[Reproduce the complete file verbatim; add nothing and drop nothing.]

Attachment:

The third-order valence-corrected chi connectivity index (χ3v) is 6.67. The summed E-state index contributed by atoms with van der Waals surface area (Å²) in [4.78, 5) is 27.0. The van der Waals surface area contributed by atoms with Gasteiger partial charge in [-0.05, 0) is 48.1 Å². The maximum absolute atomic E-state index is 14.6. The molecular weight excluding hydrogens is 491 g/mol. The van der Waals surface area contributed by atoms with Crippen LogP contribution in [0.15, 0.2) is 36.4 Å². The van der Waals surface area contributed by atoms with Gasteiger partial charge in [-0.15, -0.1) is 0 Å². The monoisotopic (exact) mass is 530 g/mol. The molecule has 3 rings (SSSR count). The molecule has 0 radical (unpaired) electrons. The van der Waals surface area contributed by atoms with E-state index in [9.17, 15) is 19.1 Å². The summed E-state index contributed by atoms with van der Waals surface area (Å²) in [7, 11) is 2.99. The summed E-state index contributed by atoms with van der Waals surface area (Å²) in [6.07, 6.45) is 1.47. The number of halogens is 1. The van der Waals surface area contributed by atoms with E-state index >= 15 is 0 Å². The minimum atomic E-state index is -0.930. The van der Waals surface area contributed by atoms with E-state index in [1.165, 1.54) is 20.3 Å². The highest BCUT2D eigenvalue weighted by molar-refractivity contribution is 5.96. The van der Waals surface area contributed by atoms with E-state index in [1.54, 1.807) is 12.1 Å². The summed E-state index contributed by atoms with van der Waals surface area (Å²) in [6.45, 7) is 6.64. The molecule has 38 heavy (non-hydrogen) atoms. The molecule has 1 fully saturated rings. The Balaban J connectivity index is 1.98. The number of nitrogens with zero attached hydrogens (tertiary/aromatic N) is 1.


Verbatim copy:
The third-order valence-corrected chi connectivity index (χ3v) is 6.67. The summed E-state index contributed by atoms with van der Waals surface area (Å²) in [4.78, 5) is 27.0. The van der Waals surface area contributed by atoms with Gasteiger partial charge in [-0.05, 0) is 48.1 Å². The maximum absolute atomic E-state index is 14.6. The molecular weight excluding hydrogens is 491 g/mol. The van der Waals surface area contributed by atoms with Crippen LogP contribution in [0.15, 0.2) is 36.4 Å². The van der Waals surface area contributed by atoms with Gasteiger partial charge in [-0.15, -0.1) is 0 Å². The monoisotopic (exact) mass is 530 g/mol. The molecule has 3 rings (SSSR count). The molecule has 0 radical (unpaired) electrons. The van der Waals surface area contributed by atoms with E-state index in [9.17, 15) is 19.1 Å². The summed E-state index contributed by atoms with van der Waals surface area (Å²) in [7, 11) is 2.99. The summed E-state index contributed by atoms with van der Waals surface area (Å²) in [6.07, 6.45) is 1.47. The number of halogens is 1. The van der Waals surface area contributed by atoms with E-state index >= 15 is 0 Å². The minimum atomic E-state index is -0.930. The van der Waals surface area contributed by atoms with E-state index in [1.165, 1.54) is 20.3 Å². The highest BCUT2D eigenvalue weighted by molar-refractivity contribution is 5.96. The van der Waals surface area contributed by atoms with E-state index in [1.54, 1.807) is 12.1 Å². The summed E-state index contributed by atoms with van der Waals surface area (Å²) in [6.45, 7) is 6.64. The molecule has 38 heavy (non-hydrogen) atoms. The molecule has 1 fully saturated rings. The Balaban J connectivity index is 1.98. The number of nitrogens with zero attached hydrogens (tertiary/aromatic N) is 1.